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 The new edition also publishes for the first time Ballard’s draft script for the BBC short film Crash! (broadcast BBC2, 12 February 1971), directed by Harley Cokeliss. Ballard appears in the film alongside a mysterious female figure (played by Gabrielle Drake) whose enigmatic presence punctuates the collagist visual essay. She appears and disappears, sometimes inside the car, sometimes in the middle distance. She gets out of a new car in a car showroom, then lingers among the car wrecks at the breaker’s yard. We see the contours of her body in the shower dissolving into the curved forms of a car body, and we see her slumped across a steering wheel, her face bloodied from a collision. The film was made (in the winter of 1970) between writing the first and second drafts of the novel. Its stylised visual language informs Ballard’s final text. The film is a bridgework that looks back to The Atrocity Exhibition (the following passage from the draft script is taken from ‘The Summer Cannibals’), and looks forward to the emerging novel:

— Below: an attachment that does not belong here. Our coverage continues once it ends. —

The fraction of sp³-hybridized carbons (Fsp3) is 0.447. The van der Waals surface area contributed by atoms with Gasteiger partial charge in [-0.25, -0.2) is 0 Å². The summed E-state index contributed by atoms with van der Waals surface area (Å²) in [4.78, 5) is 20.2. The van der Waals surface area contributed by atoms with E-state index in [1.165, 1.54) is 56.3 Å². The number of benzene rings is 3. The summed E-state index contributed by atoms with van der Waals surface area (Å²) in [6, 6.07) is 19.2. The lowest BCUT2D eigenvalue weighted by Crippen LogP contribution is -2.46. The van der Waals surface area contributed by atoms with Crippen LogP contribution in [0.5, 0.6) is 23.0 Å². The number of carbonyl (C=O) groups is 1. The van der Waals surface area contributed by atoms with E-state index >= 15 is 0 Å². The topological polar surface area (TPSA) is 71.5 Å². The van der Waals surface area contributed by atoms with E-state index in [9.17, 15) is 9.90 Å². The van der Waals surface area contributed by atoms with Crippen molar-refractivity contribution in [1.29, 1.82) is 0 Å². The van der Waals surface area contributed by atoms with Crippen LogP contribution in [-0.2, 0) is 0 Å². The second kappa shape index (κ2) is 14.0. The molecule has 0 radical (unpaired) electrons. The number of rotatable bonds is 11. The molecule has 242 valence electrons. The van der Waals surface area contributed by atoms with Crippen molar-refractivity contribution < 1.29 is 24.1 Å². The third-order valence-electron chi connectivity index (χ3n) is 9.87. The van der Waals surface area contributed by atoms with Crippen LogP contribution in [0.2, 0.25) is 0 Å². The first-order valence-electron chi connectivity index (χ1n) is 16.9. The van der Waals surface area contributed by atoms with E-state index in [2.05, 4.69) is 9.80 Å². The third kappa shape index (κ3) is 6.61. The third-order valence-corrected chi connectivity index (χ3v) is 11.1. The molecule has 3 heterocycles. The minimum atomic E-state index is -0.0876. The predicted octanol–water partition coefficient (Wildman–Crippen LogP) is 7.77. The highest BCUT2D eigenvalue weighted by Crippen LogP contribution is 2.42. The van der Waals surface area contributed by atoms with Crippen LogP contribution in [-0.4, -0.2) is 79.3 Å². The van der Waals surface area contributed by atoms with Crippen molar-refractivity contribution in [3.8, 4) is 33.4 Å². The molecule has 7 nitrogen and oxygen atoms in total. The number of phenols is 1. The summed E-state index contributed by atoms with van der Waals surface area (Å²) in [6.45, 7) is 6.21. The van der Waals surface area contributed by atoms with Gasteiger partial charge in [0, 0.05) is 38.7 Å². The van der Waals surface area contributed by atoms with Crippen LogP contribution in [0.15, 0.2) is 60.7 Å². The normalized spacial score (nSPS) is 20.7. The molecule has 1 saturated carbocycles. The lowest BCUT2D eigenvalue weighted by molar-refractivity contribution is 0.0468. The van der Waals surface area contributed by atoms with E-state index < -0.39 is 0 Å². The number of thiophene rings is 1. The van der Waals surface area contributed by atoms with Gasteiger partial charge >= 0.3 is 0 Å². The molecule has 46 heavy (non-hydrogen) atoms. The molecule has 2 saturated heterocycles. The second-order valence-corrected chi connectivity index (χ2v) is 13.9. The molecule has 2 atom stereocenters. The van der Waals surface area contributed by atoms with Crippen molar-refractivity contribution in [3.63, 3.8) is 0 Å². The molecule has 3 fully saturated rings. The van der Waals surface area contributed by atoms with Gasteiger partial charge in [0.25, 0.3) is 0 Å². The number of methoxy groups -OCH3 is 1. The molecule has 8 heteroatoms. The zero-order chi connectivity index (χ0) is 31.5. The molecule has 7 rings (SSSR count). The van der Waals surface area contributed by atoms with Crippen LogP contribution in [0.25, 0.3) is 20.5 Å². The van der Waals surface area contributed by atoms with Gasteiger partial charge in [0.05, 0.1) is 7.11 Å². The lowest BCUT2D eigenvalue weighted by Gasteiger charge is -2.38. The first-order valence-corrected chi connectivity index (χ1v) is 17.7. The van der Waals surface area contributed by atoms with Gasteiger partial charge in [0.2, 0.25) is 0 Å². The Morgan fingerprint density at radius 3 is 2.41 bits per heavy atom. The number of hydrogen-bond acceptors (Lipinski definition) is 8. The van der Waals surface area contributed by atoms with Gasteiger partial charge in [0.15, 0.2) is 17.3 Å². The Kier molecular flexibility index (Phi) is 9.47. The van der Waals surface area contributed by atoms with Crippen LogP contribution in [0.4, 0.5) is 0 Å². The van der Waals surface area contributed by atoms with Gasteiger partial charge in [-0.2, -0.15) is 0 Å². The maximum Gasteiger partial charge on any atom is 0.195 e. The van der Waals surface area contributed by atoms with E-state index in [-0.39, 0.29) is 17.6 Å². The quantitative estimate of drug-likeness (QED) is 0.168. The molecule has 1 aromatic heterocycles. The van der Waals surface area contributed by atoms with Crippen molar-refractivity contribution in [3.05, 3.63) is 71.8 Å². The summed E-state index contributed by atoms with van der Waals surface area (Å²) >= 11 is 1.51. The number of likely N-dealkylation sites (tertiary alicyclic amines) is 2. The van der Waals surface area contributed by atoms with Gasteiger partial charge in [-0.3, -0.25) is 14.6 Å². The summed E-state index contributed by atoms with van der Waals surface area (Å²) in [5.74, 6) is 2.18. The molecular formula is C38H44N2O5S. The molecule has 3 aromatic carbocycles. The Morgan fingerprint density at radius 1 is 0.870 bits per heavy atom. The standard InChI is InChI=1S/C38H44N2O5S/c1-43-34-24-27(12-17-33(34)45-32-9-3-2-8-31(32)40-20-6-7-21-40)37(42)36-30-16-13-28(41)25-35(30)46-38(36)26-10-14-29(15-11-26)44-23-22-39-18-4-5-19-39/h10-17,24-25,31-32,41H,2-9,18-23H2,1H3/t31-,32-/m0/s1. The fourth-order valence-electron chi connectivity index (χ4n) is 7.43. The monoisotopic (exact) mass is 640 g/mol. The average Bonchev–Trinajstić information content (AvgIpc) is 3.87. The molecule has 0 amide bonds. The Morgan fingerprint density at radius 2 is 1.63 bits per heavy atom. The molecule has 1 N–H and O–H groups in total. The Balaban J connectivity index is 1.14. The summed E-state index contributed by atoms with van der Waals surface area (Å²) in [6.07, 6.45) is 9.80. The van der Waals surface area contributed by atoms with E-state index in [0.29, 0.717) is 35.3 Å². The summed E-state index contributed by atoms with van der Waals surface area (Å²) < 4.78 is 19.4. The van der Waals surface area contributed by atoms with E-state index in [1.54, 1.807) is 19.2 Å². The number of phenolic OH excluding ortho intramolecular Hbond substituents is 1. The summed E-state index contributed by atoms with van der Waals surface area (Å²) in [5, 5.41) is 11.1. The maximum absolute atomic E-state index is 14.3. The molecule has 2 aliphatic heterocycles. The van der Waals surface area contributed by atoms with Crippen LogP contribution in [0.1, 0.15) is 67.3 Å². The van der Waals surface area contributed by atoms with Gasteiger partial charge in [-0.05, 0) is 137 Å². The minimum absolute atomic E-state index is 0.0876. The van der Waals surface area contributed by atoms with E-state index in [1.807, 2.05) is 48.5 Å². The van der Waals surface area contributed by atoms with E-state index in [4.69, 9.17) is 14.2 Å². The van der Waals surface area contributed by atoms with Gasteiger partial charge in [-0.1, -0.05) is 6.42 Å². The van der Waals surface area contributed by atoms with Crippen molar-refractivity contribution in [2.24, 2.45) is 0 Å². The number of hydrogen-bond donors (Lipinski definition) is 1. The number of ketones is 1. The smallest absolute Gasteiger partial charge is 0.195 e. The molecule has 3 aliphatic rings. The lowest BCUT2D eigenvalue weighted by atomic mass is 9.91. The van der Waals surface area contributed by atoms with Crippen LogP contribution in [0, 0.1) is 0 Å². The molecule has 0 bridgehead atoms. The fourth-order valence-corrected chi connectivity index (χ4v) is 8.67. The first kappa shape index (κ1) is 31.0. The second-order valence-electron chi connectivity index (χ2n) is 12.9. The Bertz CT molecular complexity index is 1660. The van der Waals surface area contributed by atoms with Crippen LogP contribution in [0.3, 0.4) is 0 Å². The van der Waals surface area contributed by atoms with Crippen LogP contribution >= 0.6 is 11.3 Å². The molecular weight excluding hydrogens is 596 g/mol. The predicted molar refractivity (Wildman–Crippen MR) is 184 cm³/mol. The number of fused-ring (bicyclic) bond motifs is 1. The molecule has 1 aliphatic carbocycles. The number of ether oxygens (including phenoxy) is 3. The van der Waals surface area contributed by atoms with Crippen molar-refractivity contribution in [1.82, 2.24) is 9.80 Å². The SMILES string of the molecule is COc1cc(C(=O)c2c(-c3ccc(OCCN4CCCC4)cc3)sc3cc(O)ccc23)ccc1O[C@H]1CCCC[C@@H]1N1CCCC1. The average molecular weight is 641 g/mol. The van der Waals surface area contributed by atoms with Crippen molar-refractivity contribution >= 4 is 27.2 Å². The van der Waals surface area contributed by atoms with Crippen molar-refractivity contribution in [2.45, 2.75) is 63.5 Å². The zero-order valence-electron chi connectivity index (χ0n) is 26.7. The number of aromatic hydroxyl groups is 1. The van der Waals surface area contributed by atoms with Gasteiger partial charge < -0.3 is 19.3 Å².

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The earlier draft of Crash is a remarkable document that conveys something of the intensity and the spontaneity of composition. The manuscript is layered over time by the strata of three-coloured revision: annotation-deposits in black and blue and red ink in the margins and over on the backs of pages. The inks codify the rhythms of writing and revision, rhythms that oscillate within the Crash manuscripts, from the drafts to the final text, and oscillate as well, as Ballard pursues his traumatised subject, in the cross-currents of his contemporaneous writing.

For further reading about Crash in draft, see Chris Beckett, ‘The Opening of Crash in Slow Motion’ on the British Library Discovering Literature site: https://www.bl.uk/20th-century-literature/articles/the-opening-of-crash-in-slow-motion